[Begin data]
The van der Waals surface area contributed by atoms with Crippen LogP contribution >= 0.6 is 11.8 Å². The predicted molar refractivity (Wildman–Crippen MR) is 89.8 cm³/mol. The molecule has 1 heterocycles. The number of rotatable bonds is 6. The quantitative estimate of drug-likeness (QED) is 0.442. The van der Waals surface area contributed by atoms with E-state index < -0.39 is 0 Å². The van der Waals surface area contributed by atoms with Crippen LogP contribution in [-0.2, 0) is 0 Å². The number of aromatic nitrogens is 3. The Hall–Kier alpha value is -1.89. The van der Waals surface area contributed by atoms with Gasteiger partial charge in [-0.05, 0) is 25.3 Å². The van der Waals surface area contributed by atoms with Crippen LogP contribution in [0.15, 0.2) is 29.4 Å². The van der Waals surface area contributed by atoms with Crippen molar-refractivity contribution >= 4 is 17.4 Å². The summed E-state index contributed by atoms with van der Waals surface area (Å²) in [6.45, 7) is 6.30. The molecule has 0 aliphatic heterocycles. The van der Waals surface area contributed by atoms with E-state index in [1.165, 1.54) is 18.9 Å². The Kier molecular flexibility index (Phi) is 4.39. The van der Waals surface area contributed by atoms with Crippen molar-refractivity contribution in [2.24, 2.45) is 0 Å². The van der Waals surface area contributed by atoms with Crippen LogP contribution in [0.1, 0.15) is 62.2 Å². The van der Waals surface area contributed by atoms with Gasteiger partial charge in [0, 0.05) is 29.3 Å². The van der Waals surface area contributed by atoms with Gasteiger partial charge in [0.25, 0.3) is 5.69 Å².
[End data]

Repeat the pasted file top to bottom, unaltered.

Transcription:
The van der Waals surface area contributed by atoms with Crippen LogP contribution >= 0.6 is 11.8 Å². The predicted molar refractivity (Wildman–Crippen MR) is 89.8 cm³/mol. The molecule has 1 heterocycles. The number of rotatable bonds is 6. The quantitative estimate of drug-likeness (QED) is 0.442. The van der Waals surface area contributed by atoms with E-state index < -0.39 is 0 Å². The van der Waals surface area contributed by atoms with Crippen LogP contribution in [-0.2, 0) is 0 Å². The number of aromatic nitrogens is 3. The Hall–Kier alpha value is -1.89. The van der Waals surface area contributed by atoms with Gasteiger partial charge in [-0.05, 0) is 25.3 Å². The van der Waals surface area contributed by atoms with Crippen LogP contribution in [0.15, 0.2) is 29.4 Å². The van der Waals surface area contributed by atoms with Crippen molar-refractivity contribution >= 4 is 17.4 Å². The summed E-state index contributed by atoms with van der Waals surface area (Å²) in [6.45, 7) is 6.30. The molecule has 0 aliphatic heterocycles. The van der Waals surface area contributed by atoms with E-state index in [1.165, 1.54) is 18.9 Å². The Kier molecular flexibility index (Phi) is 4.39. The van der Waals surface area contributed by atoms with Crippen molar-refractivity contribution in [2.24, 2.45) is 0 Å². The van der Waals surface area contributed by atoms with Crippen LogP contribution in [0.1, 0.15) is 62.2 Å². The van der Waals surface area contributed by atoms with Gasteiger partial charge in [0, 0.05) is 29.3 Å². The van der Waals surface area contributed by atoms with Gasteiger partial charge in [0.25, 0.3) is 5.69 Å².